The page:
Monday, February 20, 2012

To Sir, with Love: Happy Birthday, Mr. Poitier

Sidney Poitier and James Garner lookin' fierce on the frontier in Duel in Diablo.  That may not be a memorable western like Shane, High Noon, The Searchers or the Clint Eastwood westerns of the 1970s, but it's memorable in our Rivers Family history.  When my brother, the youngest and most fidgety of us three siblings, was old enough to sit through a movie in a walk-in versus a drive-in theater, the first movie we saw together as a family was Duel in Diablo starring Academy Award winner, Sidney Poitier.  What a thrill!
To this very day, one of my favorite things in life to do is to go to the movies on a rainy weekend afternoon. On a rainy Saturday, we all went to an ornate L.A. movie theater.  The five of us -- Mom, Dad, my sister, my brother and I -- sat on comfortable red-cushioned seats and watched Sidney Poitier on the big screen.  In our home, Sidney Poitier was a reason to go to the movies, whether they played at a drive-in or a walk-in theater.  One thing I always noticed when we went to his movies:  There weren't just blacks folks in the other cars or the other theater seats.  White folks also went to see The Defiant Ones, Paris Blues, Lilies of the Field, Duel at Diablo, A Patch of Blue and To Sir, with Love.  When I was a kid growing up in South Central Los Angeles, a child of the Civil Rights era, seeing Sidney Poitier onscreen made me feel significant.  I think he made my parents feel the same.  He was a box office star.  We supported him.  We knew his struggles.  We all sat around a black and white television and gasped with joy when his name was read as 1963's Best Actor for Lilies of the Field.  Honestly, I think he was better as Detective Virgil Tibbs in In the Heat of the Night, the Oscar winner for Best Picture of 1967.  But Sidney's Academy Award triumph was not just for that hit comedy/drama, Lilies of the Field.  It was for that plus No Way Out, Blackboard Jungle, A Raisin in the Sun and The Defiant Ones.  It was for being a fine Broadway actor who kicked a giant hole in Hollywood's color barrier.  Not only was his being the first black man to win Best Actor historic, so was Anne Bancroft's ecstatic reaction when she read his name.  (You can find that clip on YouTube.)
In the 1960s, some network TV executives were racially unenlightened.  They did not want white and black entertainers to touch each other beyond a handshake.  Harry Belafonte, Petula Clark and Mitzi Gaynor had to deal with this nonsense.  Anne Bancroft kissed Sidney congratulations on live network television.  One of my favorite and least talked about Poitier performances is as the American in Paris Blues.  Martin Ritt's tale of two jazz men in Paris and the ladies they meet starred Sidney Poitier, Paul Newman...
 ...Joanne Woodward and Diahann Carroll.  This 1961 film is still hip.  If I was picked to be a Guest Programmer with Robert Osborne for one night on Turner Classic Movies, this is one of the films I'd present.  You see the faces of more black people in the first fifteen minutes of this 1961 movie than you did in the first two hour-long episodes of ABC's Pan Am, a show set in New York in 1963.  And I don't just mean black people with dialogue.  That includes background actors on the ABC series.  Set in...New York.
Diahann Carroll and Joanne Woodward as girlfriends vacationing in Paris.  Diahann, looking trĂ©s chic in her first scene, gets a flirt from...Paul Newman.  THAT was major for the early 60s.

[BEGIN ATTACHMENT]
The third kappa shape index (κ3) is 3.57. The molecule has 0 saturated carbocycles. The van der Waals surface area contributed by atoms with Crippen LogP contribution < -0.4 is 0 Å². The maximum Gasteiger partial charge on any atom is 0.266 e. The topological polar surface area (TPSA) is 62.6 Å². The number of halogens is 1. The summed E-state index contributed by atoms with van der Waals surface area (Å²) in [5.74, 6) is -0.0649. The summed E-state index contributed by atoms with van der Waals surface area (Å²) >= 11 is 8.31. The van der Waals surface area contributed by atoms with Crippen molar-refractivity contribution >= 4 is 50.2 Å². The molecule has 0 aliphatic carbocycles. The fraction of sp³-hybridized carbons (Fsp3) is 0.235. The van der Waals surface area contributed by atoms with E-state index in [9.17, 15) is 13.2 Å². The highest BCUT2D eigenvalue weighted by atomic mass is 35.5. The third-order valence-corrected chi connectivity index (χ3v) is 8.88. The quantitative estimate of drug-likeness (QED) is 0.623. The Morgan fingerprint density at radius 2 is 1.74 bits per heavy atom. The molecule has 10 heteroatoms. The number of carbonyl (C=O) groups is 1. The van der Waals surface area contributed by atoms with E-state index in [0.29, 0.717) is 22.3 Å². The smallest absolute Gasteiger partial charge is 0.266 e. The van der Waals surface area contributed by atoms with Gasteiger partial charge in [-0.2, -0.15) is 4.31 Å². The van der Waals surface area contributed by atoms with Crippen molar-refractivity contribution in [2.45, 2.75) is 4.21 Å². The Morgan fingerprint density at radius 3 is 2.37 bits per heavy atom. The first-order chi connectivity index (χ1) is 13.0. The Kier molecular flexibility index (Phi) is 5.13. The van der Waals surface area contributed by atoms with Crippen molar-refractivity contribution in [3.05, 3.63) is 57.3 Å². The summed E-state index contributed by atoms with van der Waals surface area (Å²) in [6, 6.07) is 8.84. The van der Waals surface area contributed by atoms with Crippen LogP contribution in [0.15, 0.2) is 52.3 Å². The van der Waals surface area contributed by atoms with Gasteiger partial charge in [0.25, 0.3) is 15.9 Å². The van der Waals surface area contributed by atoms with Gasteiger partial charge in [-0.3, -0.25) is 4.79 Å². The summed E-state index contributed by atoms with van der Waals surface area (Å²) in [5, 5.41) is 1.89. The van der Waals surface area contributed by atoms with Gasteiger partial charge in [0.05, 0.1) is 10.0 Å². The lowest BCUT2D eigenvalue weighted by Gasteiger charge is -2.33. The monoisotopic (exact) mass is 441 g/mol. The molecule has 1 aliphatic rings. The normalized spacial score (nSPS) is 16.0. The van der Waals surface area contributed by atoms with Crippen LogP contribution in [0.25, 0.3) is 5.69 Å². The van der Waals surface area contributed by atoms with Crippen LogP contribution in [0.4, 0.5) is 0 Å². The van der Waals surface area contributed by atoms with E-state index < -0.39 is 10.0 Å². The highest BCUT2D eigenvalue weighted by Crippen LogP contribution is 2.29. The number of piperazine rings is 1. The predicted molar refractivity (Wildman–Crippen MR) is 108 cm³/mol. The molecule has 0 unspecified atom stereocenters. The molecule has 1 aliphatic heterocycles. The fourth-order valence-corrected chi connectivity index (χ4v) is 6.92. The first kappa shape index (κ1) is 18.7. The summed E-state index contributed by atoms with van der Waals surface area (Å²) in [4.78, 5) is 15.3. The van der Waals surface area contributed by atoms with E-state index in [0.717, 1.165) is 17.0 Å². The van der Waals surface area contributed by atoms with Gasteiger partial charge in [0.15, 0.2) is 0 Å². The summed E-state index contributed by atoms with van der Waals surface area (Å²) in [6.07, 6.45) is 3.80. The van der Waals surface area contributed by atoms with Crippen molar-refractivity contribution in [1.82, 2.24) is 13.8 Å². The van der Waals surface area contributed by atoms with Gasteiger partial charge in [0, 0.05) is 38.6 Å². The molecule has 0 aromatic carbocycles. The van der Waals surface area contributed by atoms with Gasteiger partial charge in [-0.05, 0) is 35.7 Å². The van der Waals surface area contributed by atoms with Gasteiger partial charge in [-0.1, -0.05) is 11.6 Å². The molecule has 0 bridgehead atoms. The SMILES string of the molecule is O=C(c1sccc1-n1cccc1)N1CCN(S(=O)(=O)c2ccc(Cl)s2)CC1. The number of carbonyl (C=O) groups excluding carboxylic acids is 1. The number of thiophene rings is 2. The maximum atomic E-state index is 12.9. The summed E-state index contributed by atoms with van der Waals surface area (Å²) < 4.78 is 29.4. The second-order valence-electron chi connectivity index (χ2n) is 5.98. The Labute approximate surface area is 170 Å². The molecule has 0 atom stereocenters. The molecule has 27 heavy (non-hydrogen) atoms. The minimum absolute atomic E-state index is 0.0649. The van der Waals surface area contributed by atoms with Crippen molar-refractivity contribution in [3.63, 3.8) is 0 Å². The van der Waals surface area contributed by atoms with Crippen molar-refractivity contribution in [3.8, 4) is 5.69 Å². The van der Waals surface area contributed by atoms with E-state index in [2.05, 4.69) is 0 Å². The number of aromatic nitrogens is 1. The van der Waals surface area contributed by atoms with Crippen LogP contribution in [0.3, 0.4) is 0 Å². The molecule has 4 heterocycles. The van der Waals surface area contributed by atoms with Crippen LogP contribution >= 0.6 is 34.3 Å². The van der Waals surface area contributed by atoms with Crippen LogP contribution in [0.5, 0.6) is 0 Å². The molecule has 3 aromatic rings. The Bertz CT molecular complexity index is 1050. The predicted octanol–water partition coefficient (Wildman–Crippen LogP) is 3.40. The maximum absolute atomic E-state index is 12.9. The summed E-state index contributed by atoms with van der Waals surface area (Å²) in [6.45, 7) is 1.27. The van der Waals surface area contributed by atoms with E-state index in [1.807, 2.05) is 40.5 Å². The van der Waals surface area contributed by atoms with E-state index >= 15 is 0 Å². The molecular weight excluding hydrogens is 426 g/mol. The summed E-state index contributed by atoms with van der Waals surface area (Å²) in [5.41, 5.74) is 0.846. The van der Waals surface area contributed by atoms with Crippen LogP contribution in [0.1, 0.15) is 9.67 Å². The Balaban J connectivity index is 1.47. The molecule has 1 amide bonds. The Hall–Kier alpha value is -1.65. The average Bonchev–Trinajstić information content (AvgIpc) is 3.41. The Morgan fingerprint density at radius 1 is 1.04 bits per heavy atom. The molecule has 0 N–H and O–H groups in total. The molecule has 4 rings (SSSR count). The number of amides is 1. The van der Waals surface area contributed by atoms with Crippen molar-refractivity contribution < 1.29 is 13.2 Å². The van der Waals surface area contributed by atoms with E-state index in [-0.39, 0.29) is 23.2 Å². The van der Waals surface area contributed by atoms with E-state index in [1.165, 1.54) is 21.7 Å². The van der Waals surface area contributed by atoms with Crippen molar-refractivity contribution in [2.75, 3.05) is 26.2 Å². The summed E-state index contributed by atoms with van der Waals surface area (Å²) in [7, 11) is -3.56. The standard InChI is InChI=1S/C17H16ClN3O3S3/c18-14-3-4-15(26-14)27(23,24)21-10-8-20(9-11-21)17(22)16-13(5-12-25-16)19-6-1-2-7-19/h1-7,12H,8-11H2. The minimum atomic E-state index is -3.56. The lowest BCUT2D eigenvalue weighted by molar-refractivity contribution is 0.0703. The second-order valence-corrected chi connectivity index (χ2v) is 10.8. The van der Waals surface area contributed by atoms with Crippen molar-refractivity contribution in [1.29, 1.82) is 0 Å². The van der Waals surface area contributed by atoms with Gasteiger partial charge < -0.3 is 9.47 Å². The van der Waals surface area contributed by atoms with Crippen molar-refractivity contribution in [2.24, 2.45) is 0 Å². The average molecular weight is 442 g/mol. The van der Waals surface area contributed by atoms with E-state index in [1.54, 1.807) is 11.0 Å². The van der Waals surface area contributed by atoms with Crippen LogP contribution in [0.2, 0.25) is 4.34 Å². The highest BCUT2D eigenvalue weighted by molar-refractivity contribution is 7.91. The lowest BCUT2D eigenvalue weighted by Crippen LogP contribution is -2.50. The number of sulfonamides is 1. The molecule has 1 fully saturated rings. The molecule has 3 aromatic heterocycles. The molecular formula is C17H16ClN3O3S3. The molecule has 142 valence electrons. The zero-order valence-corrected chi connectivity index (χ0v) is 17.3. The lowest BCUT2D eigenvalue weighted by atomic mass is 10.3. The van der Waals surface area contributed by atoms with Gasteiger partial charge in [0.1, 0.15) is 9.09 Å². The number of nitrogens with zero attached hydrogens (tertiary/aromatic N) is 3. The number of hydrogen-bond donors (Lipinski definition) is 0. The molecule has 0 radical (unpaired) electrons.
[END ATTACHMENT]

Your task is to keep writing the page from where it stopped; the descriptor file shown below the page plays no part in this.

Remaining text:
Sidney and Diahann do wind up dating and debate whether or not things are really changing racially back home in America.  Are they really free in the Land of the Free?  Paris Blues is still worth seeing.  
It's also the first film that treated jazz genius Louis Armstrong with the dignity he deserved.  Martin Ritt cast him as jazz legend "Wild Man" Moore, a sophisticated artist with a huge international fan base.  It's the best film role Armstrong was ever given.
Box office favorite Sidney Poiter starred in two big hits that were two of the five Oscar® nominees for Best Picture of 1967: Guess Who's Coming to Dinner? co-starring Spencer Tracy and Katharine Hepburn...
and Norman Jewison's Best Picture Oscar winner, In the Heat of the Night co-starring Rod Steiger.
Steiger won Best Actor for that film.  Poitier wasn't nominated for either 1967 movie, but his work as Det. Virgil Tibbs is classic Sidney.  That movie meant ever more to me as I got older.  I've gotten that racially charged "too articulate" criticism from white men and I've dealt with the attitude that I was too "uppity", meaning that I was educated and wanted equal treatment.  The sudden slap Det. Tibbs delivered was a slap that spoke for us all.  In this day, when President Barack Obama has been called things like "the food stamp president," it still speaks for us.  When George Lucas reports that Hollywood wouldn't give him a green light to produce and promote a true tale of black World War II heroes because African American stories with black actors aren't "marketable," it still speaks to us.  When Don Imus can call black female Rutgers University athletes "nappy-headed hos" on MSNBC, get in trouble and come back with a new multi-million dollar national broadcast gig while entertainment press reports on the lack of racial diversity in TV & Hollywood casting, it still speaks to us.  When no network morning news show ever had a black film critic on staff who could review movies and tell us that Sidney would be receiving an honorary Oscar in 2002 for lifetime achievement, it still speaks to us.
Today is Sidney Poitier's 85th birthday.  I am so grateful to him for making me -- then and now -- feel significant.

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